‘my stars and garters!’: meaning and origin

The humorous exclamation my stars and garters! expresses surprise, excitement, etc.

For example, the following is from Unlike Sessions, Boehner going to pot, by Celia Rivenbark, published in the Dispatch-Argus (Moline, Illinois, USA) of Saturday 5th May 2018:

Jeff Sessions must be wondering if the whole world has gone mad. Despite being appointed U.S. Attorney General, Sessions never seems far from the joyless, pursed-lipped tattletale of his youth.
In Washington, Sessions stands out like a ham hock in hummus with his red-cheeked outrage that is less fire and fury and more “my stars and garters!” I know his faux courtly type. They get agitated about all the wrong things: profanity in movies while casually cutting funding for preschool programs and making sure documented crazy people can buy guns.

In this exclamation:
– the noun star denotes a badge, typically of precious metal, in the shape of, or ornamented with, a star, worn as part of the insignia of an order of knighthood or of chivalry;
– the noun garter denotes the badge of the highest order of English knighthood, i.e., the Order of the Garter.

These are, in chronological order, the earliest occurrences of the humorous exclamation my stars and garters! that I have found:

1-: From The Upholsterer, or What News? A Farce, in Two Acts. As it is performed at the Theatres Royal in London and Dublin (Dublin: Printed by William Sleater, 1758), by the Irish playwright and actor Arthur Murphy (1727-1805):

My Stars and Garters! what a sudden Evolution here is in Things?

2-: From The Upholsterer, or, What News? A Farce, in Two Acts. As it is Performed at the Theatre Royal, in Covent-Garden. With Alterations and Additions (London: Printed for P. Vaillant, 1763), by the Irish playwright and actor Arthur Murphy (1727-1805):

What the Devil is here to do now;—I am all over in a Quandery. […] Oh my Stars and Garters! here’s such a piece of work—What shall I do?

3-: From The Tim Whisky: A Journey to Oxford, published in The London Magazine: Or, Gentleman’s Monthly Intelligencer (London, England) of August 1765:

The six-foot hostess at the Bear,
Toss’d up her nose, and head in air,
“Supper at such an hour!
My stars and garters! who would be,
To have such guests, a landlady,
That had it in their power?”

4-: From A Poetical Dialogue between Goody Gracious and Lucy Loveall, published in The Oxford Magazine: Or, University Museum (London, England) of May 1770:

Goody Gracious.
Thus frighted, from my chair I ’rose,
And (wou’d you think it?) from my nose
THREE drops of blood—ah, THREE! (no more)
Dropp’d singly down upon the floor:
[…]
No soul could be in WORSER case.
Lucy Loveall.
My stars and garters! case indeed!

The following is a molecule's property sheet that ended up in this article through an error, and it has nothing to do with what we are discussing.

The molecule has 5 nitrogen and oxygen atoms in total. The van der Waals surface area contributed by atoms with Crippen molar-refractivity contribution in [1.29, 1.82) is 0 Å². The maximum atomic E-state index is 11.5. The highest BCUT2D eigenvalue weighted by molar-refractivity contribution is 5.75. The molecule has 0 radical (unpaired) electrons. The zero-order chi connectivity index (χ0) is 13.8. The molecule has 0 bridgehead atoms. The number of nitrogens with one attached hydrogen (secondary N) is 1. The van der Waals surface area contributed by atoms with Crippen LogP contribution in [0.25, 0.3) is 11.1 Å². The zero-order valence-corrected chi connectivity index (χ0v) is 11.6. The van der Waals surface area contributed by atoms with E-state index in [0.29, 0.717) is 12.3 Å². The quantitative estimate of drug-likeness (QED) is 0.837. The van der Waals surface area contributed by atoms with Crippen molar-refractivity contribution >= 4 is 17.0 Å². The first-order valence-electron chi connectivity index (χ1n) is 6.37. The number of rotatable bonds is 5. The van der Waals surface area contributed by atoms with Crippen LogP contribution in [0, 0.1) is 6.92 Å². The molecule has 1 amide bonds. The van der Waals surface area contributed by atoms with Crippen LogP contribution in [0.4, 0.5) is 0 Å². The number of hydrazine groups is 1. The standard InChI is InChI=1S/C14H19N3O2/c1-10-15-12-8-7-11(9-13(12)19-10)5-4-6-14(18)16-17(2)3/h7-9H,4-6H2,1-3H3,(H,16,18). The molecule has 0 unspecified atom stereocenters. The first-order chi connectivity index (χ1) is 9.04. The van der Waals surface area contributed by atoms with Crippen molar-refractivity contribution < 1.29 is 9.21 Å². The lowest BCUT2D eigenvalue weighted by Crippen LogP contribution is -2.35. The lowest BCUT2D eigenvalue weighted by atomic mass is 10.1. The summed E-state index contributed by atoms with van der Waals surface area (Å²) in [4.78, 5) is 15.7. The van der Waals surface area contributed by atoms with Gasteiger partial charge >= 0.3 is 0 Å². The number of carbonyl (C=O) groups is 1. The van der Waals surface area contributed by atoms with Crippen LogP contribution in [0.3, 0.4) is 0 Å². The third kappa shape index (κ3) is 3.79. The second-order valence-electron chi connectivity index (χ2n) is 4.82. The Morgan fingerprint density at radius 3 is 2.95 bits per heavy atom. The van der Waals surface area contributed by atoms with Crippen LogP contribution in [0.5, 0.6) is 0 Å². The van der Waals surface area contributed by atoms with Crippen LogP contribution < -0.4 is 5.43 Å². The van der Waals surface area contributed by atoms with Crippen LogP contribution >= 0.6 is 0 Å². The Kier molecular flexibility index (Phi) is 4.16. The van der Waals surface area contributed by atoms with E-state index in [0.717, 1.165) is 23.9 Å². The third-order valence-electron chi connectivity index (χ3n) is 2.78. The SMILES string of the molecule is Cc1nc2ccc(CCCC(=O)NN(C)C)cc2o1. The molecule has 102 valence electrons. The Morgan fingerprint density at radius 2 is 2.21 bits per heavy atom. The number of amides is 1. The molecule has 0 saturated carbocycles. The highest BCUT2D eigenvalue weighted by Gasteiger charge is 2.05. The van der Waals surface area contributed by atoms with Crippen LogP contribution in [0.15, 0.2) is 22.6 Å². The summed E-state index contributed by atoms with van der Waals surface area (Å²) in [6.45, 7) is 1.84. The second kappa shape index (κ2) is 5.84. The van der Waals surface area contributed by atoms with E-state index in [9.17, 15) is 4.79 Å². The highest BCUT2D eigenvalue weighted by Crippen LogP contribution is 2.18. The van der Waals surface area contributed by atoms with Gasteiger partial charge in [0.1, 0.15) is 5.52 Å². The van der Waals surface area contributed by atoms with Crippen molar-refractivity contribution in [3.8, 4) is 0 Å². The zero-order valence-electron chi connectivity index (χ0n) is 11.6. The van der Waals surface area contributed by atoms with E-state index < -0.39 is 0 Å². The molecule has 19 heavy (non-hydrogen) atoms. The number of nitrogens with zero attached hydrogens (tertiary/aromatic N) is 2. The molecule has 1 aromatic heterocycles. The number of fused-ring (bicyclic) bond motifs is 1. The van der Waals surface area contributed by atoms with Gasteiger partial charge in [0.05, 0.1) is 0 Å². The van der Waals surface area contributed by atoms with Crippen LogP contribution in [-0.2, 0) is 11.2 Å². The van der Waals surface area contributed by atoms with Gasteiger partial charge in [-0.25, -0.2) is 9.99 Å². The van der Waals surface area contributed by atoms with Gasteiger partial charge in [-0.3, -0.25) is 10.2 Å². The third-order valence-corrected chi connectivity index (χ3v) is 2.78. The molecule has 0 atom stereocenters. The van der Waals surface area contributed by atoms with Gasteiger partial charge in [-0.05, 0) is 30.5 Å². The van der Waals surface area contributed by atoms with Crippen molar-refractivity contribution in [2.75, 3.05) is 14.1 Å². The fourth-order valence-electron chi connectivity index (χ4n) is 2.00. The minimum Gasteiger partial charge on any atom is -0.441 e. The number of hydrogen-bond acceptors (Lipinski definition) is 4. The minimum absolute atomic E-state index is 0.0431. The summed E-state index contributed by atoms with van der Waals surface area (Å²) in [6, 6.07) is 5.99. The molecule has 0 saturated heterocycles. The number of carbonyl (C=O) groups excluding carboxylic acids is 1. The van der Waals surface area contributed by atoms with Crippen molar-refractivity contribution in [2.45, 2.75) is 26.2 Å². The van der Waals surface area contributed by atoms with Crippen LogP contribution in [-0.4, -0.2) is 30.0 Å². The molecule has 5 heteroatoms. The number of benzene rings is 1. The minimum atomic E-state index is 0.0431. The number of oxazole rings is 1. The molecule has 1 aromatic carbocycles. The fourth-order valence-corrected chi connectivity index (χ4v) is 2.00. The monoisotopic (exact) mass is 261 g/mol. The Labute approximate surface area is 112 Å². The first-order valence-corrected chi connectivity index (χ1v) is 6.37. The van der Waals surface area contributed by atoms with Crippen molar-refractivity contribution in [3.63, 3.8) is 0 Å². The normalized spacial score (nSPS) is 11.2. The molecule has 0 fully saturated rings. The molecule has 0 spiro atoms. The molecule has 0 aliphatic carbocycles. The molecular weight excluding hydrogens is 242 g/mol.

Why what a thing your nose should bleed!

5-: From Liberal Opinions, Or the History of Benignus (London: Printed for G. Robinson, and J. Bew, 1777), by Courtney Melmoth, pseudonym of the English author Samuel Jackson Pratt (1749-1814):

In gratitude, (—here he put his hand on his breast) there is much joy,—In liberality, (he looked respectfully at Mr. Draper) there is still more; and we hold, sir, the second place of felicity, as receivers of benefits; that you may hold the first, as the person who conferred them,—He paused.
My stars and garters! cried Mr. Draper, what a pity it is, Sudberry, you and I are strangers!
[…]
She […] asked me if I did not love letter-writing. I told her, in reply, that I loved reading and composition passionately, but that I had as yet few correspondents, and therefore few occasions to write letters. Oh gracious and gemini! (answered this voluble girl) now that is to me altogether amazing.—Of all things in the world, I love writing, next to that I love talking, and next to that riding round the Parks. Oh, my stars and garters, and blue ribbons! What a rapture there is in sending and receiving long letters.

6-: From The Eccentricities of John Edwin, Comedian. Collected from His Manuscripts, and Enriched with Several Hundred Original Anecdotes. Arranged and Digested by Anthony Pasquin, Esq. (London: Printed for J. Strahan, [1798])—John Edwin (1749-1790) was an English actor; Anthony Pasquin was the pseudonym of the Irish painter and engraver John Williams (died 1818):

In our days ambition erects her garish banners in every town and village of the kingdom, and pride impels the peasant to tread upon the heels of the peer—Every woman we meet expects to be distinguished by the appellation of Lady, which is now generally conferred on all females, from a duchess to a dairy-maid […].
[…]
Every woman on the sabbath, however mean her condition, considers herself as legally entitled to such honors, and never fails to shew symptons [sic] of mortification, if she is not dignified as a lady;—having studied the vocabulary of affectation, she imagines it is polite to screw up her mouth, till the aperture resembles a small purse, and then mumbles thus;
“Mem—purdigious—veastly—axquisite—
“My stars and garters its quite the Bung-tun.”
And many other words equally well pronounced, and equally well applied.